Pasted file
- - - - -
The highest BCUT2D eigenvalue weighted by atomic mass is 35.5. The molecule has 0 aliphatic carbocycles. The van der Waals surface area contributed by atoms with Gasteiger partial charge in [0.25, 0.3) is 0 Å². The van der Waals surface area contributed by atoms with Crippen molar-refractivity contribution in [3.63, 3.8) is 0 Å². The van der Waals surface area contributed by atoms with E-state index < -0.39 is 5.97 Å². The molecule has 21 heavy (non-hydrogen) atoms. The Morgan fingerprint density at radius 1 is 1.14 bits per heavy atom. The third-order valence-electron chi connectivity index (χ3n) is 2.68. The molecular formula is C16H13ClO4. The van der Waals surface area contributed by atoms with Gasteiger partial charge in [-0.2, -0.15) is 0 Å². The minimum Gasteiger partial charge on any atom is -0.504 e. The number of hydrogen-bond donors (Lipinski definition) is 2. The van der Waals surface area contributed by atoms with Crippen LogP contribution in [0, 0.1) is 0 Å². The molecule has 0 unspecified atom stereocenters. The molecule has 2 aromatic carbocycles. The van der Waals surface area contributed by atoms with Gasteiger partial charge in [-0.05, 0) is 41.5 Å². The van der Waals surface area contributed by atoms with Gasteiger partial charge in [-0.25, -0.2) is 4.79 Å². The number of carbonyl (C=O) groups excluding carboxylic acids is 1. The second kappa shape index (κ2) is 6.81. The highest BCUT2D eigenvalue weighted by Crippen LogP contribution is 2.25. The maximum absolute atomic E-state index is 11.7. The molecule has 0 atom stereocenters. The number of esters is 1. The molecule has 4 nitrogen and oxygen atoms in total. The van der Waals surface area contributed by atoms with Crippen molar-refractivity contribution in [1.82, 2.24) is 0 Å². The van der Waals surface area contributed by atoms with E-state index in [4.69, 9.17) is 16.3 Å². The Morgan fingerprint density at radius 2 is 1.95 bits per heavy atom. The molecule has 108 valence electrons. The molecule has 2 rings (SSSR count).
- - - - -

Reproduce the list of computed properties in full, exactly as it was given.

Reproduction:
The highest BCUT2D eigenvalue weighted by atomic mass is 35.5. The molecule has 0 aliphatic carbocycles. The van der Waals surface area contributed by atoms with Gasteiger partial charge in [0.25, 0.3) is 0 Å². The van der Waals surface area contributed by atoms with Crippen molar-refractivity contribution in [3.63, 3.8) is 0 Å². The van der Waals surface area contributed by atoms with E-state index < -0.39 is 5.97 Å². The molecule has 21 heavy (non-hydrogen) atoms. The Morgan fingerprint density at radius 1 is 1.14 bits per heavy atom. The third-order valence-electron chi connectivity index (χ3n) is 2.68. The molecular formula is C16H13ClO4. The van der Waals surface area contributed by atoms with Gasteiger partial charge in [-0.2, -0.15) is 0 Å². The minimum Gasteiger partial charge on any atom is -0.504 e. The number of hydrogen-bond donors (Lipinski definition) is 2. The van der Waals surface area contributed by atoms with Crippen LogP contribution in [0, 0.1) is 0 Å². The molecule has 0 unspecified atom stereocenters. The molecule has 2 aromatic carbocycles. The van der Waals surface area contributed by atoms with Gasteiger partial charge in [-0.05, 0) is 41.5 Å². The van der Waals surface area contributed by atoms with Gasteiger partial charge in [-0.25, -0.2) is 4.79 Å². The number of carbonyl (C=O) groups excluding carboxylic acids is 1. The second kappa shape index (κ2) is 6.81. The highest BCUT2D eigenvalue weighted by Crippen LogP contribution is 2.25. The maximum absolute atomic E-state index is 11.7. The molecule has 0 atom stereocenters. The number of esters is 1. The molecule has 4 nitrogen and oxygen atoms in total. The van der Waals surface area contributed by atoms with Crippen molar-refractivity contribution in [1.82, 2.24) is 0 Å². The van der Waals surface area contributed by atoms with E-state index in [4.69, 9.17) is 16.3 Å². The Morgan fingerprint density at radius 2 is 1.95 bits per heavy atom. The molecule has 108 valence electrons. The molecule has 2 rings (SSSR count).